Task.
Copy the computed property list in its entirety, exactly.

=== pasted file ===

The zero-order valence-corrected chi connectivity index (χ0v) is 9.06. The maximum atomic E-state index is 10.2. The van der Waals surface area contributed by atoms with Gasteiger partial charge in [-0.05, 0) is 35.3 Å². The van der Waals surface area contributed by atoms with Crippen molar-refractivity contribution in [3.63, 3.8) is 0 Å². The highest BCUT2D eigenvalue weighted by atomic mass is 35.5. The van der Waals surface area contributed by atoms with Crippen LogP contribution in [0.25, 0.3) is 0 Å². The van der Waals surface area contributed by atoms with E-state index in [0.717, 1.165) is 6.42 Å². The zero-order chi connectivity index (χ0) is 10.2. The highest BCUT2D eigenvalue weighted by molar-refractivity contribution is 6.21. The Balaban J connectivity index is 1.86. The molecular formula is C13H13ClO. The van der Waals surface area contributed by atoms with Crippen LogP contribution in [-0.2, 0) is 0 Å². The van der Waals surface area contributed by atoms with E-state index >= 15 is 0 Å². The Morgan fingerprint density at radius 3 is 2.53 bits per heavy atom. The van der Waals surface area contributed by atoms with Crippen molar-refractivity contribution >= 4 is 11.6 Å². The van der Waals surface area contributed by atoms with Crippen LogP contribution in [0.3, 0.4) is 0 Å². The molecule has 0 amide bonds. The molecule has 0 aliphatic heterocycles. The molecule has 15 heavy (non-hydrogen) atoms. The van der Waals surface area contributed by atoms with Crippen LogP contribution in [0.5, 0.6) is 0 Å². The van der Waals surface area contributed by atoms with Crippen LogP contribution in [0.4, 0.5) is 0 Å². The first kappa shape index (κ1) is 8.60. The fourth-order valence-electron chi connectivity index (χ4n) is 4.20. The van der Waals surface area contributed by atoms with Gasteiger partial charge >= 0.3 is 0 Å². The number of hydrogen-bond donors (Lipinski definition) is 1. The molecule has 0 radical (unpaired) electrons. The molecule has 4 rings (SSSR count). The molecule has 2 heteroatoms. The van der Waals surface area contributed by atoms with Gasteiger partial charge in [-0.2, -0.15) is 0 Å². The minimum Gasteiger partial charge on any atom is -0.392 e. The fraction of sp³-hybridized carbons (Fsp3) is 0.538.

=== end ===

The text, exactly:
The zero-order valence-corrected chi connectivity index (χ0v) is 9.06. The maximum atomic E-state index is 10.2. The van der Waals surface area contributed by atoms with Gasteiger partial charge in [-0.05, 0) is 35.3 Å². The van der Waals surface area contributed by atoms with Crippen molar-refractivity contribution in [3.63, 3.8) is 0 Å². The highest BCUT2D eigenvalue weighted by atomic mass is 35.5. The van der Waals surface area contributed by atoms with Crippen LogP contribution in [0.25, 0.3) is 0 Å². The van der Waals surface area contributed by atoms with E-state index in [0.717, 1.165) is 6.42 Å². The zero-order chi connectivity index (χ0) is 10.2. The highest BCUT2D eigenvalue weighted by molar-refractivity contribution is 6.21. The Balaban J connectivity index is 1.86. The molecular formula is C13H13ClO. The van der Waals surface area contributed by atoms with Crippen LogP contribution in [-0.2, 0) is 0 Å². The van der Waals surface area contributed by atoms with E-state index >= 15 is 0 Å². The Morgan fingerprint density at radius 3 is 2.53 bits per heavy atom. The van der Waals surface area contributed by atoms with Crippen molar-refractivity contribution >= 4 is 11.6 Å². The van der Waals surface area contributed by atoms with Crippen LogP contribution in [0.3, 0.4) is 0 Å². The molecule has 0 amide bonds. The molecule has 0 aliphatic heterocycles. The molecule has 15 heavy (non-hydrogen) atoms. The van der Waals surface area contributed by atoms with Crippen LogP contribution in [0.5, 0.6) is 0 Å². The van der Waals surface area contributed by atoms with Crippen LogP contribution in [0.4, 0.5) is 0 Å². The first kappa shape index (κ1) is 8.60. The fourth-order valence-electron chi connectivity index (χ4n) is 4.20. The van der Waals surface area contributed by atoms with Gasteiger partial charge >= 0.3 is 0 Å². The number of hydrogen-bond donors (Lipinski definition) is 1. The molecule has 0 radical (unpaired) electrons. The molecule has 4 rings (SSSR count). The molecule has 2 heteroatoms. The van der Waals surface area contributed by atoms with Gasteiger partial charge in [-0.2, -0.15) is 0 Å². The minimum Gasteiger partial charge on any atom is -0.392 e. The fraction of sp³-hybridized carbons (Fsp3) is 0.538.